Police sergeant suggests New Mexico governor was 'inebriated' at holiday party

New Mexico governor speaks at the 2012 Republican National Convention held in Tampa, Florida.

Story highlights

  • Newly emerging audio is raising questions about whether the governor of New Mexico misrepresented to authorities what happened at a sordid holiday party
  • Santa Fe police on Tuesday released audio of Gov. Susana Martinez telling a hotel employee that "bottles" were "being thrown over" the balcony at a hotel room during a holiday party.

Washington (CNN)A police recording made public this week reveals a police sergeant and a hotel security guard discussing whether New Mexico Gov. Susana Martinez was "inebriated" at a holiday party earlier this month.

The recording, obtained by CNN affiliate KOAT and other outlets, raises questions about what happened at a raucous holiday party in Santa Fe and how Martinez, once a rising GOP star, handled a police inquiry into a noise complaint at the hotel.
Police arrived at the El Dorado hotel late on December 12 after it was claimed that bottles were being thrown from a fourth-floor balcony, KOAT reported. Martinez herself is captured on Santa Fe Police Sgt. Anthony Tapia's body recorder, telling the officer about the bottles.
    "Five hours ago, there was somebody that we said, 'Get out of the room. Do not be doing what you're doing.' There were bottles being thrown over. We said, 'Get the hell out and stop,'" Martinez tells Tapia.
    That contradicts a statement the governor's office put out last week about the incident, in which her office said snowballs, not bottles, had been thrown over.
    In response to a neighbor's noise complaint, Martinez, who can be heard carefully enunciating her words in the recording, then testily apologies for talking too loudly in her hotel room.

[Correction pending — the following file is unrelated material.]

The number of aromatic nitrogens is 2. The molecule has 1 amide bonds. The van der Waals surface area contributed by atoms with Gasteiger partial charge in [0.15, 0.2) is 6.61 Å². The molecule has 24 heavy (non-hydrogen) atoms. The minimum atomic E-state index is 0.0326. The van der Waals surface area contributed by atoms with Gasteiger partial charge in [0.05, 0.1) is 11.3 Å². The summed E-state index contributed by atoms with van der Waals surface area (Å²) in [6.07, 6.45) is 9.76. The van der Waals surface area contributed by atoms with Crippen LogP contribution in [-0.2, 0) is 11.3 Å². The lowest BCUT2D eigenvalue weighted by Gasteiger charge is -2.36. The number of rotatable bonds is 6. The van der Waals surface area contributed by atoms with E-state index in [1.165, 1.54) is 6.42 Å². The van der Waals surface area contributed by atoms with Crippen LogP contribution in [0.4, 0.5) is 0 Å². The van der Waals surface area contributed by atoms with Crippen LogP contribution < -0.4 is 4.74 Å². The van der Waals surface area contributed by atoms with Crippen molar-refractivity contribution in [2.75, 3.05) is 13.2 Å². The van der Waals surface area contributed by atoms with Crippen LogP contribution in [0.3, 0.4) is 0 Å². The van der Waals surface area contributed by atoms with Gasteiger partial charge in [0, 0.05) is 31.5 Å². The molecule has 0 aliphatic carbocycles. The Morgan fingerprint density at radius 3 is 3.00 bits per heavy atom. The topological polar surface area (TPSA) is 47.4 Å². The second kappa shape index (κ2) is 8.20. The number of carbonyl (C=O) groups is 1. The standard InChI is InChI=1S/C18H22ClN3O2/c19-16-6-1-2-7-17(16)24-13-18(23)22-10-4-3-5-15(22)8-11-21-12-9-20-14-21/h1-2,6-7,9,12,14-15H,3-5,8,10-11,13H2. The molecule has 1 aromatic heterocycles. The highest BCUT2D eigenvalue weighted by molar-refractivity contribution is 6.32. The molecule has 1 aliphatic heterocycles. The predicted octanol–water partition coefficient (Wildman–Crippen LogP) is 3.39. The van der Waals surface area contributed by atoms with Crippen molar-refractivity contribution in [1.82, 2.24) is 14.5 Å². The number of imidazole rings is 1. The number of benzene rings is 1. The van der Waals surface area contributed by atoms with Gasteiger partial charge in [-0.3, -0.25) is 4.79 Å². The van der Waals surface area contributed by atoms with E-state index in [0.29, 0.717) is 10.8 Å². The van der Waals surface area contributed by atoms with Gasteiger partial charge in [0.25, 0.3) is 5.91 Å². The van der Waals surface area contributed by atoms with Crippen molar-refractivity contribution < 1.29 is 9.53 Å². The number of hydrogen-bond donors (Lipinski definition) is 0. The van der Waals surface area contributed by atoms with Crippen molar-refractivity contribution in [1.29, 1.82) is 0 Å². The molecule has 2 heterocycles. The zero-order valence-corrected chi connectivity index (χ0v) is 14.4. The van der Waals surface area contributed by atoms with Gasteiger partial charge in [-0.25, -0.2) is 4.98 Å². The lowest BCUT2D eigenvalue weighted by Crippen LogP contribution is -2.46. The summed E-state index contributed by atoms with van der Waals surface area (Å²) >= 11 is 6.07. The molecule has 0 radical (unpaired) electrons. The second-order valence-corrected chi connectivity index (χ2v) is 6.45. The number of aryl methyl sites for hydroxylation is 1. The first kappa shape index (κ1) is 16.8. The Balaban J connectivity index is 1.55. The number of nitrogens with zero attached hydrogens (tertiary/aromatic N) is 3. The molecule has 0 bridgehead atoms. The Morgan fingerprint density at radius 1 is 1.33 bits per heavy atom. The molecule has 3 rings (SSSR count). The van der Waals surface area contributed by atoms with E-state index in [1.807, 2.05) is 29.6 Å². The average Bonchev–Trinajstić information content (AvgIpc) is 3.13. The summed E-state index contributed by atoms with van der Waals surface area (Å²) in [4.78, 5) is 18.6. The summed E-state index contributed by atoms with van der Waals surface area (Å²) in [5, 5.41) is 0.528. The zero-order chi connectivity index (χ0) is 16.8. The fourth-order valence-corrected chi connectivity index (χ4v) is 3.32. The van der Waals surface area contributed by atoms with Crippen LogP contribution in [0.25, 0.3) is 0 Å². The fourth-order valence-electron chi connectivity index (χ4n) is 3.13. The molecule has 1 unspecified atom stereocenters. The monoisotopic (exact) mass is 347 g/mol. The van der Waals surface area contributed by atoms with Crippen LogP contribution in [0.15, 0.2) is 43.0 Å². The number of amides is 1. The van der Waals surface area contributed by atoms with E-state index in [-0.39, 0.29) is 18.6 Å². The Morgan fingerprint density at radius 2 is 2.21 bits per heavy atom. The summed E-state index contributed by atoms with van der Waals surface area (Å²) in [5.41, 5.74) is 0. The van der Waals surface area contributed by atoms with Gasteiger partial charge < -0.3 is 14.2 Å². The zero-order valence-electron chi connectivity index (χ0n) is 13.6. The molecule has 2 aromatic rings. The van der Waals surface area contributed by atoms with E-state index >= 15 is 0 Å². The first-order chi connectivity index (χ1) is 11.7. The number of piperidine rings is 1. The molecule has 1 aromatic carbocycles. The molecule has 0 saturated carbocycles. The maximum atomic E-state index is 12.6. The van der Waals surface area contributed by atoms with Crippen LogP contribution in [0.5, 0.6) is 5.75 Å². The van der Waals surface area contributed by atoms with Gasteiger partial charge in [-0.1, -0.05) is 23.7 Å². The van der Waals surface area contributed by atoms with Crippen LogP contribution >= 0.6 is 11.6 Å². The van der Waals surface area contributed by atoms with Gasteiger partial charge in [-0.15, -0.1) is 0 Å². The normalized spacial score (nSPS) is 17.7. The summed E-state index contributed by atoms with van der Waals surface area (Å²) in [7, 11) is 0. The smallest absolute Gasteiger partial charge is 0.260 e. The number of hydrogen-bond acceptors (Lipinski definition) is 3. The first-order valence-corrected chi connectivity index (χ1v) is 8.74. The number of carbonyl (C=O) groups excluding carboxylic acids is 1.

"Oh I'm so sorry. I didn't know we could not talk in our own hotel room," Martinez says before walking off.
    After Martinez leaves, the recording captures Tapia and a hotel guard discussing the incident.
    "Obviously, we're not going to be able to move her," Tapia can be heard saying, adding, "What can we do to resolve this?"
    "Honestly, you know, I've only been working here for like a month and a half, so this is actually my first run-in with this sort of thing," the guard says. "It's never been the governor. I would never expect the first time to be the governor. I really don't know what to do in this situation, because I can tell that she's, that she's kind of --"
    "Inebriated," the sergeant responds.
    In a statement to KOAT, Martinez spokesman Chris Sanchez reiterated that none of the governor's associates that night threw bottles, saying she only was repeating what hotel staff had claimed.
    "The governor is simply repeating the claim that was made to the front desk," he said. "The governor later learned that they were snowballs."
    Santa Fe police said they did not find any bottles outside the hotel, KOAT reported.
    In earlier recordings that surfaced last week, Martinez had told dispatchers that there was no need for them to send police officers to her party, and she demanded to know who had logged the noise complaint that triggered their eventual arrival. Martinez told KOAT last week that she only had one cocktail at the event.
      "I'm the governor of the state of New Mexico," she said in one 911 call obtained by KOAT last week. "We're all in a room eating pizza."
      As the first Latina elected governor in the U.S., Republicans have celebrated Martinez, giving her a high-profile speaking role at the Republican National Convention in 2012. Marco Rubio mentioned her as a possible vice-presidential candidate just one month ago.